Commodity prices across the board have been sliding in unison. The degrees vary, but everything has been beaten up – energies, grains, precious and base metals, and softs. It may seem as though commodity-specific fundamentals have no relevance to falling prices, but that may not be the case.
Considering what the equity markets are telling us about the global economy, particularly the bleak outlook for the Eurozone, the demand side of the balance sheets may indeed have changed. Forecasts for consumption for many commodities were made under the assumption of slow but steady growth in both the developed and developing world. Now we’re talking recession and demand destruction.
The sugar market has been no exception, but it’s questionable how much a basic staple such as sugar would be affected by a recession – if there were one. Prices fell 5¢ per pound over the past few weeks and triggered our 26¢-per-pound sell stop. There have not been too many apparent developments on the fundamental side, but traders are factoring in the potential for a drop in usage estimates.
Estimates for 2011-12 Brazilian output, which have been slipping throughout the crushing season, have stabilized. Volatile weather reduced yields, leaving total production about 6% below last year’s output. Late in the crush season, the sugar-to-ethanol ratio favored sugar, but that provided only an insignificant uptick for total sugar output. Output of about 34.5 million tonnes is still a major disappointment when compared with early season estimates that reached as high as 40 million tonnes, which would have been a record.
Aside from Brazil, though, the other key producing/exporting countries have taken advantage of high prices.
Thailand will harvest another bumper cane crop. Until 2009-10, sugar output averaged about 7 million tonnes. In 2010-11, output jumped to 9.5 million tonnes and the forecast for 2011-12 calls for further gains to 10.2 million tonnes. Domestic consumption is about 2.5 million tonnes, which leaves the balance available for export. Foreign sales will therefore continue to be 3 to 4 million tonnes above historical norm.
India is in its second year of recovery after two consecutive years of weak monsoons which devastated cane crops. Output is expected to top last year’s 24.5 million tonnes, but there is no consensus on 2011-12. Estimates range from 24.5 million tonnes to over 26 million tonnes. The industry is pushing for 4 million tonnes of unrestricted export licenses.
Domestic consumption is very strong in India – traditionally accounting for almost the entire crop. Despite being the world’s second largest producer behind Brazil, India was absent from international sugar headlines until the 2008-09 season. It was self sufficient and did not participate in world trade, which allowed it to build inventories that were typically equal to roughly 50% of consumption. An Indian foray into the export market will leave its ending stocks at about 4 million tonnes, or about 20% of consumption.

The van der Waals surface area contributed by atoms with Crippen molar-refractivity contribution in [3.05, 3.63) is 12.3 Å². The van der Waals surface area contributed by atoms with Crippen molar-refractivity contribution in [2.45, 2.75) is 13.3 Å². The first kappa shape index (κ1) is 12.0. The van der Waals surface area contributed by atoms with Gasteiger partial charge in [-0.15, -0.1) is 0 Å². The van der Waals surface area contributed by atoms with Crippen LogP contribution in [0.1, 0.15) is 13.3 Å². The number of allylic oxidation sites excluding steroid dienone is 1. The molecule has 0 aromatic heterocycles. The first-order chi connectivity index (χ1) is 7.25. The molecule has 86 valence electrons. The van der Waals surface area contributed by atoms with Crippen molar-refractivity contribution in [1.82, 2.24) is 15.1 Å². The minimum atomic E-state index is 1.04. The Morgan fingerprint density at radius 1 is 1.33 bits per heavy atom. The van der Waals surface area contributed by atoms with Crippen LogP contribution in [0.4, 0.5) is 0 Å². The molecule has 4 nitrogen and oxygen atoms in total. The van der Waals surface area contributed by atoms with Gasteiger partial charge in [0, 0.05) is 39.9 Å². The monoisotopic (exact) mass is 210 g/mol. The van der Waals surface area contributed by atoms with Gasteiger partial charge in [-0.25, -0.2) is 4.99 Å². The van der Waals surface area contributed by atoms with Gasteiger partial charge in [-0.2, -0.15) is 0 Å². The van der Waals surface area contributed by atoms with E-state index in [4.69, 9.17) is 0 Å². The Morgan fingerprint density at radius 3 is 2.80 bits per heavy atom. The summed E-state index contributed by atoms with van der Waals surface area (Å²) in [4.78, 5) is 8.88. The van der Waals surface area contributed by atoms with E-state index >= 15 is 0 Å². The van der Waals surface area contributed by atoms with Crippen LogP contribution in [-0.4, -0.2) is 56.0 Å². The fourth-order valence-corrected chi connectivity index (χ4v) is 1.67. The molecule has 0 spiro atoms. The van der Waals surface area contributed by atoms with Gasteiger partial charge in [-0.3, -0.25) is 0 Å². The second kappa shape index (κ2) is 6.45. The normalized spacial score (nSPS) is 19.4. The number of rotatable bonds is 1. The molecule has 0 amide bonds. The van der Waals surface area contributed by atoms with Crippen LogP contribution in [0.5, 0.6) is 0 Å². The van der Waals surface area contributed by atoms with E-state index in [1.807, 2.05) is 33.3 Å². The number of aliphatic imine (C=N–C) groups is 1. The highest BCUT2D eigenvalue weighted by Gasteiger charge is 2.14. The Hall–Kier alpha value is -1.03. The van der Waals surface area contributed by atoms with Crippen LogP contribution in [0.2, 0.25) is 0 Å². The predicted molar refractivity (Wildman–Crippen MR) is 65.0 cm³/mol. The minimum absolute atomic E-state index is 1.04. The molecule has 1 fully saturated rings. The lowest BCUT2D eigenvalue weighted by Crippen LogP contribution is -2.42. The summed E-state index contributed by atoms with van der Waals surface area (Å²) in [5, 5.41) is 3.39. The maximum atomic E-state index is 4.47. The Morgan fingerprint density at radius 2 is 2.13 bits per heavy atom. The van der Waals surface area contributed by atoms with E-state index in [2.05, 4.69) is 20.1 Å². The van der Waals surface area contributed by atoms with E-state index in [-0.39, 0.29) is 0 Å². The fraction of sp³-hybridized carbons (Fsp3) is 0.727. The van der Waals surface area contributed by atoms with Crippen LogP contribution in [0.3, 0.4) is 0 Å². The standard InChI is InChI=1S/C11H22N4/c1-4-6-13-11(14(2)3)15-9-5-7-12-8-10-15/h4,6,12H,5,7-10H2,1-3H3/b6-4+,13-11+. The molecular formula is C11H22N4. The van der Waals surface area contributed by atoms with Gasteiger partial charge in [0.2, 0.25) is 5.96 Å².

We believe, however, that exports will could leave India vulnerable. Domestic demand is not very elastic. Current ending stocks estimates are based on static domestic consumption growth to between 22 million and 23 million tonnes. We’ve seen estimates that put consumption at considerably higher levels for 2011-12 which would mean that India would be left with insignificant inventories. The last time Indian stocks were that low the government had to intervene by restricting sugar purchases to food manufactures and engineering a decline in demand. Before India got a grip on the situation by slashing import tariffs as well, sugar prices had their first trip to the 30¢ per pound level.
With strong crops in Thailand and Australia, in addition to the unusual Indian contribution to the export market, the Asian import markets will be comfortable in 2011-12. Higher output in Asia, however, is compromised by the unexpected fall in Brazilian output. Sugar analysts are forecasting a global sugar surplus for 2011-12 of about 5 million tonnes, but they have all slashed their estimates by several million tonnes to account for the drop in Brazilian output. Nevertheless, with a surplus, the fundamentals are not bullish.
Our concern about India, while hardly frivolous, is certainly premature and would really only come into play if there was a weak monsoon next spring. Nonetheless, we list it amongst potentially bullish factors.
Industrial commodities may have further to fall, but sugar is different. Prices – particularly in Brazil – are perilously close to the cost of production which means the incentive to expand acreage yet again for 2012-13 will not be there.
By any technical measure the market has become oversold. Open interest has shed 140,000 contracts since the market peaked in mid-August. Open interest continued to drop even after prices began to consolidate two weeks ago. That’s a classic indication of effective commercial support. In fact, Commitment of Trader figures show that commercials have been strong buyers. We believe that there is an excellent, low-risk opportunity to probe the long side for a trade – not a marriage. Buy March sugar, risking 24¢ per pound, close only.